Yet on his end, soon-to-be-former President Trump still refuses to follow normal protocol for the legitimate Biden-Harris win. Despite absolutely zero substantiated evidence(Opens in a new tab) of widespread voter fraud, which experts determined have not been a cause for concern(Opens in a new tab) either historically or in the current 2020 election(Opens in a new tab), the Trump camp barreled on with its months-long false narrative(Opens in a new tab) around "illegal" votes. They've filed several baseless lawsuits(Opens in a new tab) in an attempt to further suppress and cast doubt on the aforementioned millions of legal votes, though curiously only in states where he lost.

    So, with all that in mind, it's tough to sympathize with the sources now belly-aching to ABC News about folks calling(Opens in a new tab) Trump's joke of a voter fraud hotline (that number, in case you were wondering, is 1-888-503-3526) with their own jokes. After all, if you're going to act like a clown, then expect to get clowned right back.

    Though, unlike the Eric Trump tweet(Opens in a new tab) claiming that the calls are led by Democratic operatives, all evidence points to the spammers being predominantly everyday Americans. Organized only by social media and the desire to have one last good laugh at the Trump campaign's expense, several semi-viral posts online show the real faces of these pranksters. (The Trump campaign denied ABC News' request for comment on the prank calls.)

    On Saturday, one man urged(Opens in a new tab) everyone on Twitter to definitely not call Trump's voter fraud hotline (again for posterity, that number is 1-888-503-3526) only to play the losing sound from The Price Is Right whenever someone picked up.

    The ABC journalist also reported that the trend was spreading to TikTok(Opens in a new tab), through app users who were previously credited with pulling off a similar prank on the Trump campaign's Tulsa rally by getting them to wildly overestimate attendance numbers.

    More guerilla-level pranking of the hotline (which, again, can be reached at 1-888-503-3526) saw one woman explaining to an operator that she was calling to report a Michigan polling station that did not allow her to vote for Trump twice.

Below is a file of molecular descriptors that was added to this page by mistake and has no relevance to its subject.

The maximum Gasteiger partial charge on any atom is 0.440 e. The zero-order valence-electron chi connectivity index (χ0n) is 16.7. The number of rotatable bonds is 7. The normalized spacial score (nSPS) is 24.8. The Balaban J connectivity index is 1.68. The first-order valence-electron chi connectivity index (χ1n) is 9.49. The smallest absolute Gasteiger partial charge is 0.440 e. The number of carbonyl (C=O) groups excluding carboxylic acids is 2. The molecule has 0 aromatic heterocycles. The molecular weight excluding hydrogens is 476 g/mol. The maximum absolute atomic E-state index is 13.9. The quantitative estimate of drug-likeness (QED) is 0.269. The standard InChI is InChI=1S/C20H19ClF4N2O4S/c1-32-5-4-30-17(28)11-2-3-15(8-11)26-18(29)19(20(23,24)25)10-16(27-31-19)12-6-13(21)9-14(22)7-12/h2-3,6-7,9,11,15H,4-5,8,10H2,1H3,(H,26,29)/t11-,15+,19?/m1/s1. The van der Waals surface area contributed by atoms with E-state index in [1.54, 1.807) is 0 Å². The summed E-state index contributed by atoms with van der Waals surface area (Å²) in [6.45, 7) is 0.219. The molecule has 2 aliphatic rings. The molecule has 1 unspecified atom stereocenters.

"I don't think you're allowed to vote twice," the operator responded, with all the expertise of someone qualified to sniff out any attempted voter fraud.

    The cherry on top of the fiasco came from Alex Hirsch, creator of the beloved Disney Channel animated series Gravity Falls, who decided to jump in on the fun(Opens in a new tab). He first tweeted a recording of himself calling in to report suspicions of the McDonald's Hamburglar (aka Antifa) committing voter fraud for Joe Biden.

    Soon after, Hirsch uploaded a video of him calling in as fan-favorite character Grunkle Stan, proudly reporting himself as a local hero for taking ballots in a big sack and demanding to speak with Trump's personal lawyer, Rudy Guliani. After realizing it was yet another prank call, the exhausted attendant responded with a less-than-convincing, "Oh, great."

    Despite its chaos and apparent failure to report back even a single legitimate claim of voter fraud, we think Trump's hotline is actually winning, by a lot. Some people are even saying it's the best hotline we've ever had, just huge — an absolutely perfect, beautiful voter fraud hotline for an absolutely perfect, beautiful president.

    UPDATE: Nov. 8, 2020, 5 p.m. EST An earlier version of this story incorrectly identified 'Gravity Falls' as a Cartoon Network series. In fact, it is a Disney Channel series. We apologize for the error.

  • Cancellable takes are taking over Twitter